So, all day we've been watching the weather reports from Louisiana, keeping an eye on the forecast for our relatives there.
The weather here was providing some nice atmospherics. Clouds hovered all day, and finally this afternoon, I heard the rare sound of thunder, and lightning cracked once. Then it started raining.
But intent on the weather forecast on another continent, we ignored what was happening right outside until it was almost too late. The water rose, and rose, and rose...until our garden was flooded, a brand new river making its way past my flowerbeds and into the stream bed, usually dry, at the bottom of the garden.
The front was flooding, too, with about six inches of water right outside my office window:
The potted geranium usually sits under the front porch, but the water washed it away. That green patch is a bushy plant about three feet wide. Two slugs have sought dry ground on top.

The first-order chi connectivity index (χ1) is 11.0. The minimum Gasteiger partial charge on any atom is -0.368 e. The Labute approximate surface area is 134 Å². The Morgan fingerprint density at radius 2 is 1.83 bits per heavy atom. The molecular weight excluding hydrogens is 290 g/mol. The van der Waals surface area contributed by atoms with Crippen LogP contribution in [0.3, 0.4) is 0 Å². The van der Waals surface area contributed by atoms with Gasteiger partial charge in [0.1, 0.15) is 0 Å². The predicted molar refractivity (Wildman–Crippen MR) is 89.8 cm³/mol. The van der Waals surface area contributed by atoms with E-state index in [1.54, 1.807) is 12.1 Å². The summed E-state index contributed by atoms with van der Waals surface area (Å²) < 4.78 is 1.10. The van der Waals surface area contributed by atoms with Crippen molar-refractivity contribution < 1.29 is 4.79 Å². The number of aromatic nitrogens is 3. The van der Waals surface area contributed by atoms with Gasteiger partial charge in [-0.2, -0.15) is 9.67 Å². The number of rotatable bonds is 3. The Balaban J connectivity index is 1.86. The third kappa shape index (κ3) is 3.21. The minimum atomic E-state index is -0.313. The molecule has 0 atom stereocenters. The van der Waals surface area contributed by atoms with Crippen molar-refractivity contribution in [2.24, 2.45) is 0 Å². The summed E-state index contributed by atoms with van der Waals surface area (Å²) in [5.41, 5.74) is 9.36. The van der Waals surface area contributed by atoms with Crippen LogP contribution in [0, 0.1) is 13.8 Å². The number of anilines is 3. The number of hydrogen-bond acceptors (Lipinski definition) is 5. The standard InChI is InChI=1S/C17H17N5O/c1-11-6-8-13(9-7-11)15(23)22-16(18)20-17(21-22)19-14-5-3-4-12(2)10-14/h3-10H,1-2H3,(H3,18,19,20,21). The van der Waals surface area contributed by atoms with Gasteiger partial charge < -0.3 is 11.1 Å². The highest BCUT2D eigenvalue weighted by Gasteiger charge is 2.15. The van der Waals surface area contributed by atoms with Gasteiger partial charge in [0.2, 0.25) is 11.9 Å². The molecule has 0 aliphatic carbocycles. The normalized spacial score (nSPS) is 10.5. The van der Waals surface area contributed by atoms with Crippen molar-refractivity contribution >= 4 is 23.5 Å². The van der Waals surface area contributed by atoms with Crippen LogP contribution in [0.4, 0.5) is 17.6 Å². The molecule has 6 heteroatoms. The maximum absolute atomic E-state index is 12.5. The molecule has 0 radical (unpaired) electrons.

The water came within one inch of coming in my front door, as the dog and I discovered when we looked out:
My husband opened the side gate, which diverted enough water that the level went down in front.
Our garage is full of water, but that's happened before, so we keep water soluble things up high.
Our neighbors strolled down the street in their wellies and crocs, said they'd never seen anything like it. The old man next door who's lived here forever said this hasn't happened in 30 years. Our next door neighbors called the emergency rescue squad—they just moved in last week and must have thought they bought a dud.
I called my daughter in Louisiana, right in the path of Hurricane Gustav. "Guess what? We're almost flooded." She thought I was lying to get attention.
The water has started to recede now. I've no doubt we're definitely the lucky ones, when it comes to flooding from storms. The residents of New Orleans and South Louisiana have my complete sympathy. Having water almost come into my house is a frightening experience—though the dog thought it was great fun to have a river in her back yard.
There's normally six nine (I just measured—the water was 8 inches deep!) inches between the door jamb and the ground, which I used to think was strange, but now I'm grateful. Those six nine inches kept the water from entering our house today.